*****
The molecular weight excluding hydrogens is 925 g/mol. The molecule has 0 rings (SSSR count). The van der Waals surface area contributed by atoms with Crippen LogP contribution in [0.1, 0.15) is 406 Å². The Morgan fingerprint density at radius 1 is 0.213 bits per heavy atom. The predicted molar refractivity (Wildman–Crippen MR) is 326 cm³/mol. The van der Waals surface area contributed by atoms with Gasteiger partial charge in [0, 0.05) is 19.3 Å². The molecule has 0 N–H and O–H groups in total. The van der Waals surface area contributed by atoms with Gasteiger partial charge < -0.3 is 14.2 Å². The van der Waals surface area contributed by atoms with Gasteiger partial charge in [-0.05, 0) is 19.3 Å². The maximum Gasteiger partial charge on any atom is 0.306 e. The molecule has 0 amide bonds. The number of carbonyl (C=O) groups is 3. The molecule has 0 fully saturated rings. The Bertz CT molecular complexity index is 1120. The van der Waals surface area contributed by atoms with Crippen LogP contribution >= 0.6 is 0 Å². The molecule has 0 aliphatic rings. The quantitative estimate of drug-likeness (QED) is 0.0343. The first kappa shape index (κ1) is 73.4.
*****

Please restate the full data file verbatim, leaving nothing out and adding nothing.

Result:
The molecular weight excluding hydrogens is 925 g/mol. The molecule has 0 rings (SSSR count). The van der Waals surface area contributed by atoms with Crippen LogP contribution in [0.1, 0.15) is 406 Å². The Morgan fingerprint density at radius 1 is 0.213 bits per heavy atom. The predicted molar refractivity (Wildman–Crippen MR) is 326 cm³/mol. The van der Waals surface area contributed by atoms with Gasteiger partial charge in [0, 0.05) is 19.3 Å². The molecule has 0 N–H and O–H groups in total. The van der Waals surface area contributed by atoms with Gasteiger partial charge < -0.3 is 14.2 Å². The van der Waals surface area contributed by atoms with Gasteiger partial charge in [-0.05, 0) is 19.3 Å². The maximum Gasteiger partial charge on any atom is 0.306 e. The molecule has 0 amide bonds. The number of carbonyl (C=O) groups is 3. The molecule has 0 fully saturated rings. The Bertz CT molecular complexity index is 1120. The van der Waals surface area contributed by atoms with Crippen LogP contribution >= 0.6 is 0 Å². The molecule has 0 aliphatic rings. The quantitative estimate of drug-likeness (QED) is 0.0343. The first kappa shape index (κ1) is 73.4.